Creation of an Artificial Lunar Atmosphere (1974)
The Moon owes its lack of atmosphere to the Sun. Solar wind and ultraviolet light ionize gas atoms, making them susceptible to transport by the interplanetary magnetic field. Half the atoms escape into space and the rest are driven into the lunar surface material.
In 1974, in the pages of the prestigious publication Nature, Richard Vondrak of NASA's Goddard Research Center in Greenbelt, Maryland, pointed out that lunar vacuum "is a fragile state that could be modified by human activity." He urged that it be "treated carefully if it is to be preserved."
At the time Vondrak wrote, his concern was not wholly academic. In the early 1970s, not a few engineers within NASA expected that the Space Shuttle would lead to a return to the Moon in the 1980s. A lunar outpost where astronauts would conduct resource extraction and beneficiation experiments and test prototype high-vacuum industrial processes would follow soon after.
Vondrak estimated that each of the six Apollo landing missions had doubled the mass of the Moon's atmosphere. He cited two main sources of Moon pollution: life support gases released from Apollo space suits and the Apollo Lunar Module (LM) cabin and rocket exhaust from the Apollo LM rocket motors. The lunar atmosphere returned to normal after a month, however, leading Vondrak to assert that "small lunar colonies" and modest mining would pose "no lasting hazard to the lunar environment."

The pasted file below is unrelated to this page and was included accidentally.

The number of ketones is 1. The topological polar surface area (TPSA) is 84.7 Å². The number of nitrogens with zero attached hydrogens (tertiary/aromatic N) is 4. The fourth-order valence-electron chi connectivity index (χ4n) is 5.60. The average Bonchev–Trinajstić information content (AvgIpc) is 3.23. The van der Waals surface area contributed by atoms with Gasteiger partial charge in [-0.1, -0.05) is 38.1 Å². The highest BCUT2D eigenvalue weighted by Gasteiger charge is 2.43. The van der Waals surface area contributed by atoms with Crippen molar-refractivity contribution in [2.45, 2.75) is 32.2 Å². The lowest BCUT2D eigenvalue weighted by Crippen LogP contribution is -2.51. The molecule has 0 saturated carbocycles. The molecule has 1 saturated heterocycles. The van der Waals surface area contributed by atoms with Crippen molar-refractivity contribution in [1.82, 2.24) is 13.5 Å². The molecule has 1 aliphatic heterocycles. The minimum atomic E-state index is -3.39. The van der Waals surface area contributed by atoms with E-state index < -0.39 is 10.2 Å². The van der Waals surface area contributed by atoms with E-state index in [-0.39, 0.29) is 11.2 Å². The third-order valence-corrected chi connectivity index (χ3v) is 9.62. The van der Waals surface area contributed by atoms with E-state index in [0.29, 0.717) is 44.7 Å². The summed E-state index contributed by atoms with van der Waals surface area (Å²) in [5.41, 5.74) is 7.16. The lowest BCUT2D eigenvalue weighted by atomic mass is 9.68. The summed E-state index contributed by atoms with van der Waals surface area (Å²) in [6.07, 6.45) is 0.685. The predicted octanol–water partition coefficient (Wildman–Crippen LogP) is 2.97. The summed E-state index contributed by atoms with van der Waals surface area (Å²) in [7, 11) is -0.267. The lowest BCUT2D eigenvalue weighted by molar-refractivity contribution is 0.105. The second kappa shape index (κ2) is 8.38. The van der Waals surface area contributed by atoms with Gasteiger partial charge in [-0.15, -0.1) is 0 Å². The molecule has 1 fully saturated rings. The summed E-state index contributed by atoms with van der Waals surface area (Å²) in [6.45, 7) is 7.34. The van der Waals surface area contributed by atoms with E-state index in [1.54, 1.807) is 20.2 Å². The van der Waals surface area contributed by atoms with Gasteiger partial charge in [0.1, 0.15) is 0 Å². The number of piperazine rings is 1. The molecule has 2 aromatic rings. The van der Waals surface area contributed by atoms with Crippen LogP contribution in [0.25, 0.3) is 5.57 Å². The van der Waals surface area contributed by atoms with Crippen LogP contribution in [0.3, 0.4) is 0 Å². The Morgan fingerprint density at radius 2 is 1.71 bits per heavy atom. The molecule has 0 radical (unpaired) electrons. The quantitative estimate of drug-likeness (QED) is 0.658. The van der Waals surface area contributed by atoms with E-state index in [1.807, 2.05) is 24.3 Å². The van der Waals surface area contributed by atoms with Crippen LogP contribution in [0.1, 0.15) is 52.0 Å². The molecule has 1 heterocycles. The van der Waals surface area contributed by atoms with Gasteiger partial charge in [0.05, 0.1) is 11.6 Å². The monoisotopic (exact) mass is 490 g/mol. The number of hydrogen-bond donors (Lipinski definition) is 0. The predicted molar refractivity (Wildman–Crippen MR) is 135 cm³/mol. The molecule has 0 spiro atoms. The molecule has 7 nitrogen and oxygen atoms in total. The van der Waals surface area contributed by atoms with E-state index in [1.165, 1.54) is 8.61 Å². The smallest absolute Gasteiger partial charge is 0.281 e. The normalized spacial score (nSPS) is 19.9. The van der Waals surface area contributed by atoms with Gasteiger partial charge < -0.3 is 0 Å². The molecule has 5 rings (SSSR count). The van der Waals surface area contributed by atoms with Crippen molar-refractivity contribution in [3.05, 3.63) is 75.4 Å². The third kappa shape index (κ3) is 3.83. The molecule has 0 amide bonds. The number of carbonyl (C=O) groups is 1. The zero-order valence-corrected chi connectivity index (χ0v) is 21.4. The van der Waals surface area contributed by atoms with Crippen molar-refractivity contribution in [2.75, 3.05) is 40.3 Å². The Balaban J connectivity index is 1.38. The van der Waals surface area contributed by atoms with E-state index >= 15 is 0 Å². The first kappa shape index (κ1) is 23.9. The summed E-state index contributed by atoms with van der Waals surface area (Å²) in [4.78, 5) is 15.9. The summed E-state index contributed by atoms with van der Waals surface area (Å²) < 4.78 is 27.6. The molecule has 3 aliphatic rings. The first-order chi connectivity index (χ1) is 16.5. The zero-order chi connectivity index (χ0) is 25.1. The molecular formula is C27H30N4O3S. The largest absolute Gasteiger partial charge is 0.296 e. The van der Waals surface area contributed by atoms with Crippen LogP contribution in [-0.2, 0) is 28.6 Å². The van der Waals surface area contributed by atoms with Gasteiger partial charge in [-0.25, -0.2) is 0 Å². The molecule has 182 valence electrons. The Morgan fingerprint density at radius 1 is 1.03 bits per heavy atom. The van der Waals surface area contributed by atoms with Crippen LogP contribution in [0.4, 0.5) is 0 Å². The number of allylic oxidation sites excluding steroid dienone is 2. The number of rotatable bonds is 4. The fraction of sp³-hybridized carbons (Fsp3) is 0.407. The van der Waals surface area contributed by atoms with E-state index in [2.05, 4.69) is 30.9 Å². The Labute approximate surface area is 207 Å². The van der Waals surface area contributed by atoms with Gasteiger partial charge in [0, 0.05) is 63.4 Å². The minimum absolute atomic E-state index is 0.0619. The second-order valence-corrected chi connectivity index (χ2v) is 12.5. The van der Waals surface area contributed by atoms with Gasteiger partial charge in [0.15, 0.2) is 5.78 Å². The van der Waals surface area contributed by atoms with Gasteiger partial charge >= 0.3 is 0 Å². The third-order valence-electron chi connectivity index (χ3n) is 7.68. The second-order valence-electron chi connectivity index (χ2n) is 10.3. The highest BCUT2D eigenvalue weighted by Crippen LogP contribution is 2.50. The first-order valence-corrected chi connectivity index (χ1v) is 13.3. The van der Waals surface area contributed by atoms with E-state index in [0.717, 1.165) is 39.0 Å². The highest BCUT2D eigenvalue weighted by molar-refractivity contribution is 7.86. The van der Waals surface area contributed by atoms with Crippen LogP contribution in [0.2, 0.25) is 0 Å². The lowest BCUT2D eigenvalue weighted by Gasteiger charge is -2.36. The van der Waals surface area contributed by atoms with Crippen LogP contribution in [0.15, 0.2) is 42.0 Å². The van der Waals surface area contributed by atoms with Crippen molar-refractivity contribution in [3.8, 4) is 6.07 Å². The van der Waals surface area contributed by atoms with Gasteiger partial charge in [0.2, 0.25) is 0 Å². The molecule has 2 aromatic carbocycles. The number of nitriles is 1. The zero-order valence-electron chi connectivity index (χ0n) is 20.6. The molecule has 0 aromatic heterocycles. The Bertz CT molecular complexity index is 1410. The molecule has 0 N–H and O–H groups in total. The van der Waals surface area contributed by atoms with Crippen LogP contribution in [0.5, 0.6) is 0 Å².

If, however, more "vigorous" human activity pumped up the lunar atmosphere to a mass of one billion metric tons, solar wind and ultraviolet light would be unable to ionize more than its outermost fringe. The thin lunar atmosphere would then persist for centuries even if no more gas were added, Vondrak wrote.
Vondrak looked briefly at the far-out prospect of creating an Earth-density atmosphere on the Moon by vaporizing oxygen-rich lunar dirt using nuclear blasts. At the time he wrote, the U.S. nuclear arsenal numbered about 28,000 warheads. He estimated that generating an Earth-density atmosphere would require roughly 10,000 times more warheads than the U.S. possessed. Not surprisingly, Vondrak judged this approach to be impractical.
"Creation of an Artificial Lunar Atmosphere," Richard R. Vondrak, Nature, Vol. 248, 19 April 1974, pp. 657-659.
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